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What Are You Afraid Of?

For me, being my own boss was always part of the plan, I just didn’t know when it would happen, or what it would look like when it did.

There are a lot of obstacles to overcome upon making the decision to work for yourself. The inconsistent income stream is one of them; but eventually you learn how to adapt (and if you don’t, then you learn self-employment is not for you). You also learn to wear many hats. At Web of Words, I am a full-time freelance writer, yes, but I am also the bookkeeper, the sales person, and basically the whole freaking HR team.

The learning curve is steep.

But perhaps the most challenging barrier out of them all is staring the fear of failure right in its beady little eyes. Every self-employed person will face it – usually again and again, each time disguised as something new.

There are many ways you will learn to cope with failure throughout your self-employed life. For me, I try to tackle the fear head on. I look at failure as an element of success. One of many practice runs.

After all, if I didn’t fail, that means I never would have tried, and where’s the fun in that? Instead of avoiding it, I choose to embrace change as it comes, and accept the fact that nothing is permanent – no recurring client project, no paycheque, no particular job or role.

In order to survive, you must learn to ebb and flow with the tide.

The good news is, you figure most of this out as you go along. Like much of life, you learn from your mistakes, and gain new perspective from every experience. You become a stronger swimmer with every stroke, and eventually you’re able to predict the stormy waters, and develop a plan of action for dealing with them, before they even arrive.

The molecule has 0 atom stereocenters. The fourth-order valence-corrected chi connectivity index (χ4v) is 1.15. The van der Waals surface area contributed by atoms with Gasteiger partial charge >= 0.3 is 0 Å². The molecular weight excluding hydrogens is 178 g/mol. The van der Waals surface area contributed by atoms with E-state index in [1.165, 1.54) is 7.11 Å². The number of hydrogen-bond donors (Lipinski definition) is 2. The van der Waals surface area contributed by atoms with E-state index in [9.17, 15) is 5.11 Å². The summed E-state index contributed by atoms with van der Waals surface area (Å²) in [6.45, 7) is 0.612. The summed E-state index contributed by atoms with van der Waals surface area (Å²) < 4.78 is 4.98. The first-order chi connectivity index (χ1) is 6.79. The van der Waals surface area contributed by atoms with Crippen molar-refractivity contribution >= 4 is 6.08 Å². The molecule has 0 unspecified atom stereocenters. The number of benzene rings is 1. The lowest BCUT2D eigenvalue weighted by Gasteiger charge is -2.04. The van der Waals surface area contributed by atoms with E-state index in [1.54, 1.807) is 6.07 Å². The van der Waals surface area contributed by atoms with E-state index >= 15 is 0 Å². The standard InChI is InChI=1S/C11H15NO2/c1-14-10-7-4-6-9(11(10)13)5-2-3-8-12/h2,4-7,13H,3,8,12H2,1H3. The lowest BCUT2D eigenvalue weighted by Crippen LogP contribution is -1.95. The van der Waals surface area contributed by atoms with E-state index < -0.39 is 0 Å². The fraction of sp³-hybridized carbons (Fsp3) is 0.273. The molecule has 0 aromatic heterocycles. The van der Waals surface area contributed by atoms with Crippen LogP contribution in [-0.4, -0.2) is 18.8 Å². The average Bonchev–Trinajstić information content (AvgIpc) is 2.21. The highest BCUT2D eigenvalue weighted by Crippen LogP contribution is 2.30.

Of course, there are always going to be things that are out of your control. And the world isn’t going to be standing at each intersection, waving its arms in the air like the frantic crossing guard in front of your local elementary school.

That’s the thing about taking the unbeaten path – you have to do the navigating for yourself. Sure, you can rely on your compass to help you get your bearings, but if you stare at it for too long, you’ll miss the views along the way. And if your big, clumsy feet trip over a jagged root sticking out from the ground, you’ll notice pretty quickly that the world isn’t leaning over you, reaching out its hand to help you back to your feet.

Nope, you’re kinda, sorta on your own here. And when you screw up, you’re the one who has to pick up the pieces and figure out a way of putting them back together.

The feat of building your own business is nothing new. People have been doing it for decades. But the idea of building your own career seems to be growing more appealing for today’s young workers. We’re realizing the status quo just isn’t enough. It doesn’t fit with the kind of life we want to build.

And yes, it’s scary to go out on your own.

There’s no security blanket there to catch you when you fall.

But you know what I’ve realized?

Sometimes, falling is necessary. It forces you to try a new angle, or go to a place you’ve never been before. And suddenly, you find you’re exactly where you’re meant to be – all because you weren’t afraid to fail.

Author:

Charlotte Ottaway

Charlotte is the founder of Web of Words. She helps solopreneurs and small business owners create real human connections online through blogging and social media. Her work has been published in Maclean's, Canadian Business, Zoomer, The Globe and Mail, The Huffington Post Canada and other Canadian publications. Better known by family and friends as Carly, she currently resides in Newmarket with her husband and fur-babe. To learn more, check out her portfolio at charlotteottaway.com and follow her on Twitter @charlottaway.

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